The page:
I guess we kept for the having

                                   of only one of us, one day—

                                   so now that you’re leaving, you leave

                                   whatever is replaceable.

                                   Our suitcase is yours now, and mine

                                   you can have, too—now that I have

                                   your closet space, and all these drawers.

                                   (I’m keeping one drawer just for you—

                                   with bracelets from a Pride parade,

                                   our hotel soaps and small shampoos,

                                   a key to your old apartment,

                                   the corks from two bottles of Veuve,

                                   some ticket stubs, a metrocard,

                                   your extra checkbook. All of it

                                   remains, as if the heart were not

                                   a reliquary of its own.)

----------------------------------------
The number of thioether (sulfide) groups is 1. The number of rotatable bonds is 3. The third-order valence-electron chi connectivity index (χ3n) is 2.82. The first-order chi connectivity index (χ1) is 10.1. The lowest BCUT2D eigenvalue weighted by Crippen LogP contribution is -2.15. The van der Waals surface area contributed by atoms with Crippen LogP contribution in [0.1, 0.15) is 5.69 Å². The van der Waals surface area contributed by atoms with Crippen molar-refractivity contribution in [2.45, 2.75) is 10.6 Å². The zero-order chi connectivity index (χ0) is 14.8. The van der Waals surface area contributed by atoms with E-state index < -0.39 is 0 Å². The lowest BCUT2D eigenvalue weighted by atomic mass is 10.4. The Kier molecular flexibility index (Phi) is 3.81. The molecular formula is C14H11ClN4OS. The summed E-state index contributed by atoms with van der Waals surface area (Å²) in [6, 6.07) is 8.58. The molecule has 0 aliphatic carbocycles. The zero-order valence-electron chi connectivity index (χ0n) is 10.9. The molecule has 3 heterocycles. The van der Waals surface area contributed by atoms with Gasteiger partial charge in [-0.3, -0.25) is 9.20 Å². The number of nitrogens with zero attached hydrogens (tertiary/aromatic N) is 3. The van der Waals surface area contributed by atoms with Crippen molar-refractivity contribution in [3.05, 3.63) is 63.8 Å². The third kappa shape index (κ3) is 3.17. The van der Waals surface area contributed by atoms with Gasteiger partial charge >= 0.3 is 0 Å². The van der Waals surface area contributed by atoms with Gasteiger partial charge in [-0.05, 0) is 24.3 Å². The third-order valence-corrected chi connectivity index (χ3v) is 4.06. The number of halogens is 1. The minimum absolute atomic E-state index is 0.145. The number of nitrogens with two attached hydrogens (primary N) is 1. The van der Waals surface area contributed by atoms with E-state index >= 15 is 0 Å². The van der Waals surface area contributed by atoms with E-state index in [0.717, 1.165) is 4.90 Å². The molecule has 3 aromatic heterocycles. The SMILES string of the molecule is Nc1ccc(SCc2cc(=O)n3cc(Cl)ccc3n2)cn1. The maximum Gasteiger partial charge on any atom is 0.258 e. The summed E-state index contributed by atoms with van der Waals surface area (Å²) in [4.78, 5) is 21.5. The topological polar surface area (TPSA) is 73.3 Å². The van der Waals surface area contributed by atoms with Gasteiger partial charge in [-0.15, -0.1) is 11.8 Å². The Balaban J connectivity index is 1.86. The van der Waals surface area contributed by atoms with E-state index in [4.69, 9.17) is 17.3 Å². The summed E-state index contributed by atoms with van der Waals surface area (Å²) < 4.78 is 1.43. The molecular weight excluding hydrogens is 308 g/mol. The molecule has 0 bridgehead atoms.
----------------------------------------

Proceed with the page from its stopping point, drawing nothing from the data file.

But what will we do with the shoes?

                                   We were sharing our shoes before

                                   we settled our sides of the bed.

                                   So who’s to say whose shoes are left

                                   behind this door that has to stay

                                   unlocked, with one of us per side?

Hello, Future

Crossing the Pont des Arts,

Paris, 2019

00:00 / 01:30

                                   'Hello, future,' I say.

                                   'Just say, "Hello, future."'

                                   We don’t stop, but you wave

                                   to the camera and sing,

                                   'Hey, future!' in that way

                                   you sing 'Merry Christmas!'

                                   or 'Hey, you!' if it’s me

                                   when you open the door.

                                   I imagined that day

                                   we would watch this, after